The Tories have been worrying away about the possibility of a March election giving Gordon Brown an element of surprise.
Now George Osborne's backroom team have found a reason to stop worrying unless, that is, Gordon Brown wants to go to the country without having a Budget.
The date of the Pre-Budget Report was announced today as 9th of December. The Code for Fiscal Stability which Gordon Brown put into law in 1998, states that there must be "at least three months" between the Pre-Budget Report and the following Budget.
Thus, the earliest possible date for a 2010 Budget is the 9th of March. That is after the latest possible date - 1st of March - on which Gordon Brown could call a March election.
The Treasury civil servants are all working towards a spring Budget and Brown would be pilloried if he went to the country without telling voters what economic horrors might lie ahead.
So, it looks like we're back to May which is, incidentally, where I've always assumed we'd be.
I'm not so sure about that, but before we get to that, let's look at what this Code for Fiscal Stability actually says...
The Code for Fiscal Stability, introduced in legislation by Gordon Brown in 1998, states that there must be “at least three months” between the Pre-Budget Report and the following Budget.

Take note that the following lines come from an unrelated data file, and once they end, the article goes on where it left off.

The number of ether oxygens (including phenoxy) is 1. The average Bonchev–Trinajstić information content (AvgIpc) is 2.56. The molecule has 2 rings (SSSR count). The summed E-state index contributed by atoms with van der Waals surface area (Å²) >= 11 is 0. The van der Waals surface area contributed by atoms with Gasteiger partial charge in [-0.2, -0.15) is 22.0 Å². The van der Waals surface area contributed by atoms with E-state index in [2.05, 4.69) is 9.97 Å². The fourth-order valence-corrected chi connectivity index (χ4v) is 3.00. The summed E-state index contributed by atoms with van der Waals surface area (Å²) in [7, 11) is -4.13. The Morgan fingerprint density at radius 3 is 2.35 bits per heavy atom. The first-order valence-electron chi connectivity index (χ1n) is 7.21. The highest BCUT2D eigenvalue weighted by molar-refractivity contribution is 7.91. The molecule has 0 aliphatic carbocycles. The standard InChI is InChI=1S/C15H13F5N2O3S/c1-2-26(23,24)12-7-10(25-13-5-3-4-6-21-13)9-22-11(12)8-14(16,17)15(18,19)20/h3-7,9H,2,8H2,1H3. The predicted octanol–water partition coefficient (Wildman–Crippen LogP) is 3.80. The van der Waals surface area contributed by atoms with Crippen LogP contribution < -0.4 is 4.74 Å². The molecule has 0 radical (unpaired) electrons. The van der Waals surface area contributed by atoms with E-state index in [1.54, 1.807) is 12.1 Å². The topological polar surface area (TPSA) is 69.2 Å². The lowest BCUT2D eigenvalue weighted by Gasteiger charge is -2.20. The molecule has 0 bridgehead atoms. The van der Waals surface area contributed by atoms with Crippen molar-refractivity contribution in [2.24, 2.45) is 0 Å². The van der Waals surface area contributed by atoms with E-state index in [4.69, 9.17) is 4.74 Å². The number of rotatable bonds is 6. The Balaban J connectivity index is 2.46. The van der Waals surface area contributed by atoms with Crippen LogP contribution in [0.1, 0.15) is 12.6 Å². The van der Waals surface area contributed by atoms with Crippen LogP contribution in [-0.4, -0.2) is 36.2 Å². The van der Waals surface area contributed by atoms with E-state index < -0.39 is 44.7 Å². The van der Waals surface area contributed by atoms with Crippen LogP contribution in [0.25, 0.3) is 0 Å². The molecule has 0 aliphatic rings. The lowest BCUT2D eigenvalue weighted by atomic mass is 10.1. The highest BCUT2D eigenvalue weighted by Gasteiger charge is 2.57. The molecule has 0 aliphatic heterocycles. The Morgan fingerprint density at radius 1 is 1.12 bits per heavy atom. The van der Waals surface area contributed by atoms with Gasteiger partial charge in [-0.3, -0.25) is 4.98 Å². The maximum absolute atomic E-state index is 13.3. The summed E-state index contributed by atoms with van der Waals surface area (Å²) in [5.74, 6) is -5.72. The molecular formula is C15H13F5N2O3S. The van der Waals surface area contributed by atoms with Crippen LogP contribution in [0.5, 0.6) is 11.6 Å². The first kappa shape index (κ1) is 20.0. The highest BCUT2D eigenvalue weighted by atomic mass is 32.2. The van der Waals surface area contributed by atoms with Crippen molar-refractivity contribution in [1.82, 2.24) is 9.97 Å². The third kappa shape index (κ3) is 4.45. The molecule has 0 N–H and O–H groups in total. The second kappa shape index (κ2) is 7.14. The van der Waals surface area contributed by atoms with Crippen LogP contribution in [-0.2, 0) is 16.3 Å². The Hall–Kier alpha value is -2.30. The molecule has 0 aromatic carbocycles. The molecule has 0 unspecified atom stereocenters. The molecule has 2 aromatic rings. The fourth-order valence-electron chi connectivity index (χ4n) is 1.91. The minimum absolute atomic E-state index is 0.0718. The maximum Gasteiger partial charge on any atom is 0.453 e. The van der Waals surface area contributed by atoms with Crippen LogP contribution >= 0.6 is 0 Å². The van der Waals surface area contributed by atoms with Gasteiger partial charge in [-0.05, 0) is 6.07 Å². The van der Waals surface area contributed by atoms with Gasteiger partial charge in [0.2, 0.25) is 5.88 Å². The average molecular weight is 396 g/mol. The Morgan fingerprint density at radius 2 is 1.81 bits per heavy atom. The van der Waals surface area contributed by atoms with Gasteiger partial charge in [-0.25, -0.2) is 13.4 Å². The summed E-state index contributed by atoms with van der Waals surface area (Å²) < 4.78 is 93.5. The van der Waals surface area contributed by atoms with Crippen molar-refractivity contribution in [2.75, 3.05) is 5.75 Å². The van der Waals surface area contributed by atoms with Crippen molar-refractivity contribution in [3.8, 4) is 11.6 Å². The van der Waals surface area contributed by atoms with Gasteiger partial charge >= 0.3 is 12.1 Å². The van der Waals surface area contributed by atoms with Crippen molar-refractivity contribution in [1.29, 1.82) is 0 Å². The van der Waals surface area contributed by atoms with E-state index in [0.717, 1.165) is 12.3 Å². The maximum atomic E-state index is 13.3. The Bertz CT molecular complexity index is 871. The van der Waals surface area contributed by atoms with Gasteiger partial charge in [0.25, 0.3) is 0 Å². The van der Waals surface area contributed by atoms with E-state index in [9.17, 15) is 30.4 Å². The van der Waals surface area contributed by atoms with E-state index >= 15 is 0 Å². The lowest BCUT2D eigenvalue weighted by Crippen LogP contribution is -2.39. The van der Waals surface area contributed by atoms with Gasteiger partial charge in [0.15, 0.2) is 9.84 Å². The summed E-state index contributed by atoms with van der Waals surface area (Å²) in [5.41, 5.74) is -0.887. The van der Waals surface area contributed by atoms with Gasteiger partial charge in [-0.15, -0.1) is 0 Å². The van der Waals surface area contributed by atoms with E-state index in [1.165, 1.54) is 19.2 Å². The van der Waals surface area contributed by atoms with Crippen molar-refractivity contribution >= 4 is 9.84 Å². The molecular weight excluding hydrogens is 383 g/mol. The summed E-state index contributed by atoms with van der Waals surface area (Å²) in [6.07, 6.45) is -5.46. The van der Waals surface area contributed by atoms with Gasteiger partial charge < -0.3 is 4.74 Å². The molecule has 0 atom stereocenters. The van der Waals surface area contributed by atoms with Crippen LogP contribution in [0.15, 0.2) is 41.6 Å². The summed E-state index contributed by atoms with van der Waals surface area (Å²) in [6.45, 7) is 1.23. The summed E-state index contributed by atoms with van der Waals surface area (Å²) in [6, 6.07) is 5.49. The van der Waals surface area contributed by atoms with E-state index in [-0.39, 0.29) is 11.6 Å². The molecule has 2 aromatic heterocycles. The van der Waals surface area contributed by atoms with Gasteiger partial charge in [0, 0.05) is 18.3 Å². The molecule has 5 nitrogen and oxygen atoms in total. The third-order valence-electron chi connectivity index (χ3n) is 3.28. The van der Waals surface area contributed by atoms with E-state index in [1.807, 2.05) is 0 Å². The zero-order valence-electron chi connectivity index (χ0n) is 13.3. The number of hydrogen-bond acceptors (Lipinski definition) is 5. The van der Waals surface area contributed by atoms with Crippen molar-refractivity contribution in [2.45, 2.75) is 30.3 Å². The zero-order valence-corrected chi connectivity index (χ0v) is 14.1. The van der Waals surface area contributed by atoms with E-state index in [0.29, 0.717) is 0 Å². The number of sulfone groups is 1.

The only exceptions are:
a) If the Budget is the first Budget of the Parliament, which is not true in this case.
b) If there is more than one Budget in any financial year, in which case only one PBR is required – in other words a second PBR is not needed 3 months before the second Budget, but the PBR must still be at least three months before the first Budget in the financial year.
“If, as is usual, there is only one Budget in a financial year, the Treasury shall publish a Pre-Budget Report (PBR) at least three months prior to it, unless this is the first Budget of the Parliament, in which case a PBR shall not be required. In addition, if there is more than one Budget in any financial year, only one PBR shall be required.” (HM Treasury, Code for Fiscal Stability, Paragraph 15).
Of course, one thing which Nick Robinson and George Osborne's backroom team seem to have overlooked is that it is entirely possible, in theory, for the Prime Minister to hold a March election and then delay a budget until mid to late April, just as he did this year. Politically that would be highly dangerous as the Conservatives would say that it showed the government was afraid to hold a budget for fear of revealing the parlous state of the economy. But it's possible to imagine they could just about get away with it. It would be brazen, risky, full of downsides, but I can just imagine Peter Mandelson arguing for it.
Unlike Nick Robinson, I have never believed that the election will necessarily be held on May 6th. The big disadvantage of that date from the government's point of view is that only a few days earlier people will have received much lighter pay packets than they are used to. This is because last year's tax rise announcements come into force in April 2010. Would you really want to hold an election with that as a backdrop?
So my bet has always been on June 3rd or April 15th or March 25th. Which, given my record on predictions, means it will definitely be May 6th!